Journal: Annual review of clinical psychology
Rapidly emerging evidence continues to describe an intimate and causal relationship between sleep and emotional brain function. These findings are mirrored by long-standing clinical observations demonstrating that nearly all mood and anxiety disorders co-occur with one or more sleep abnormalities. This review aims to (a) provide a synthesis of recent findings describing the emotional brain and behavioral benefits triggered by sleep, and conversely, the detrimental impairments following a lack of sleep; (b) outline a proposed framework in which sleep, and specifically rapid-eye movement (REM) sleep, supports a process of affective brain homeostasis, optimally preparing the organism for next-day social and emotional functioning; and © describe how this hypothesized framework can explain the prevalent relationships between sleep and psychiatric disorders, with a particular focus on posttraumatic stress disorder and major depression. Expected final online publication date for the Annual Review of Clinical Psychology Volume 10 is March 20, 2014. Please see http://www.annualreviews.org/catalog/pubdates.aspx for revised estimates.
Over the past two decades, research examining the impact of self-reported experiences of discrimination on mental and physical health has increased dramatically. Studies have found consistent associations between exposure to discrimination and a wide range of Diagnostic and Statistical Manual of Mental Disorders (DSM)-diagnosed mental disorders as well as objective physical health outcomes. Associations are seen in cross-sectional as well as longitudinal studies and persist even after adjustment for confounding variables, including personality characteristics and other threats to validity. However, controversies remain, particularly around the best approach to measuring experiences of discrimination, the significance of racial/ethnic discrimination versus overall mistreatment, the need to account for “intersectionalities”, and the importance of comprehensive assessments. These issues are discussed in detail, along with emerging areas of emphasis including cyber discrimination, anticipatory stress or vigilance around discrimination, and interventions with potential to reduce the negative effects of discrimination on health. We also discuss priorities for future research and implications for interventions and policy. Expected final online publication date for the Annual Review of Clinical Psychology Volume 11 is March 28, 2015. Please see http://www.annualreviews.org/catalog/pubdates.aspx for revised estimates.
Postpartum depression (PPD) is a common and serious mental health problem that is associated with maternal suffering and numerous negative consequences for offspring. The first six months after delivery may represent a high-risk time for depression. Estimates of prevalence range from 13% to 19%. Risk factors mirror those typically found with major depression, with the exception of postpartum-specific factors such as sensitivity to hormone changes. Controlled trials of psychological interventions have validated a variety of individual and group interventions. Medication often leads to depression improvement, but in controlled trials there are often no significant differences in outcomes between patients in the medication condition and those in placebo or active control conditions. Reviews converge on recommendations for particular antidepressant medications for use while breastfeeding. Prevention of PPD appears to be feasible and effective. Finally, there is a growing movement to integrate mental health screening into routine primary care for pregnant and postpartum women and to follow up this screening with treatment or referral and with follow-up care. Research and clinical recommendations are made throughout this review. Expected final online publication date for the Annual Review of Clinical Psychology Volume 9 is March 26, 2013. Please see http://www.annualreviews.org/catalog/pubdates.aspx for revised estimates.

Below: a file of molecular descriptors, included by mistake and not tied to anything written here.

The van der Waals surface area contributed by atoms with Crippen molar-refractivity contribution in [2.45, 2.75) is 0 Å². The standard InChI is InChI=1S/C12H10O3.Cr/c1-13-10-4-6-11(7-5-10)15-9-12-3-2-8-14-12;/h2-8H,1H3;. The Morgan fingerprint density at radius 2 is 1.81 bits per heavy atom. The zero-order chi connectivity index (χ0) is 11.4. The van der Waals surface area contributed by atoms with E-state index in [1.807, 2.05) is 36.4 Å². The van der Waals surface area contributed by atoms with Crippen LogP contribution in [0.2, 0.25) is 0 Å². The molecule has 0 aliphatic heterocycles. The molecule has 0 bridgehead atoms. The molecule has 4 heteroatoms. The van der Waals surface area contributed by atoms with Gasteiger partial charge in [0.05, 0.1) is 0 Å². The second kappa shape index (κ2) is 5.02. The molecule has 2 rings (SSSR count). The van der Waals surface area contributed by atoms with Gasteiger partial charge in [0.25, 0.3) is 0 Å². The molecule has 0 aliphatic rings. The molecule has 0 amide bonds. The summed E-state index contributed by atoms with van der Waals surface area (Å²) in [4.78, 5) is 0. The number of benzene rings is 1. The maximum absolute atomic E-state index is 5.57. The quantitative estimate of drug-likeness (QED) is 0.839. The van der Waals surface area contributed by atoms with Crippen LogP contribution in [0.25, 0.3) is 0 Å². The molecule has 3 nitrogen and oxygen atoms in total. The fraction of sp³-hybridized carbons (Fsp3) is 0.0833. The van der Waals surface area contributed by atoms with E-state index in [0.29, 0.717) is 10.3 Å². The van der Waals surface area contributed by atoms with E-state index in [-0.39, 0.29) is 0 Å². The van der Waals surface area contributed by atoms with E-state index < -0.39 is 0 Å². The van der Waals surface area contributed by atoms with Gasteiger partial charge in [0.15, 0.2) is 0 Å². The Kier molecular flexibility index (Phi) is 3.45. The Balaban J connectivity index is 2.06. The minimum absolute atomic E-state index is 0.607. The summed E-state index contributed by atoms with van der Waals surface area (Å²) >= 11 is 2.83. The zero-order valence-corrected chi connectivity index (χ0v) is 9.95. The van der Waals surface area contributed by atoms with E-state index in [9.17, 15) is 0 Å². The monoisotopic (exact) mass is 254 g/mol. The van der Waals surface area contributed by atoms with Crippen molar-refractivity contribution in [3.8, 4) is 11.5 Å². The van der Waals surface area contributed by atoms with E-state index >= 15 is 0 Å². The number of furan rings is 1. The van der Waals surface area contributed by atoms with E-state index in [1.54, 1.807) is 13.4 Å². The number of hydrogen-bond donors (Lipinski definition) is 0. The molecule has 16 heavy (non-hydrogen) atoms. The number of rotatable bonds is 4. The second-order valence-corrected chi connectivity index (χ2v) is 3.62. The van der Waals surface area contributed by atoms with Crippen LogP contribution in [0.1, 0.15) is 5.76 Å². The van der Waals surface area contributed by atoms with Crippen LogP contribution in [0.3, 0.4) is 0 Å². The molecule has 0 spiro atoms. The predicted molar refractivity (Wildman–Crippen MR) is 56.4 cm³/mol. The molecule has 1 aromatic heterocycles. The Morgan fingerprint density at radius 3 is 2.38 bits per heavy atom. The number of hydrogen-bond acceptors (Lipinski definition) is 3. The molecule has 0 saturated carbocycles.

Today’s lesbian, gay, bisexual, and transgender (LGBT) youth come out at younger ages, and public support for LGBT issues has dramatically increased, so why do LGBT youth continue to be at high risk for compromised mental health? We provide an overview of the contemporary context for LGBT youth, followed by a review of current science on LGBT youth mental health. Research in the past decade has identified risk and protective factors for mental health, which point to promising directions for prevention, intervention, and treatment. Legal and policy successes have set the stage for advances in programs and practices that may foster LGBT youth mental health. Implications for clinical care are discussed, and important areas for new research and practice are identified. Expected final online publication date for the Annual Review of Clinical Psychology Volume 12 is March 28, 2016. Please see http://www.annualreviews.org/catalog/pubdates.aspx for revised estimates.
Postpartum depression (PPD) adversely affects the health and well being of many new mothers, their infants, and their families. A comprehensive understanding of biopsychosocial precursors to PPD is needed to solidify the current evidence base for best practices in translation. We conducted a systematic review of research published from 2000 through 2013 on biological and psychosocial factors associated with PPD and postpartum depressive symptoms. Two hundred fourteen publications based on 199 investigations of 151,651 women in the first postpartum year met inclusion criteria. The biological and psychosocial literatures are largely distinct, and few studies provide integrative analyses. The strongest PPD risk predictors among biological processes are hypothalamic-pituitary-adrenal dysregulation, inflammatory processes, and genetic vulnerabilities. Among psychosocial factors, the strongest predictors are severe life events, some forms of chronic strain, relationship quality, and support from partner and mother. Fully integrated biopsychosocial investigations with large samples are needed to advance our knowledge of PPD etiology.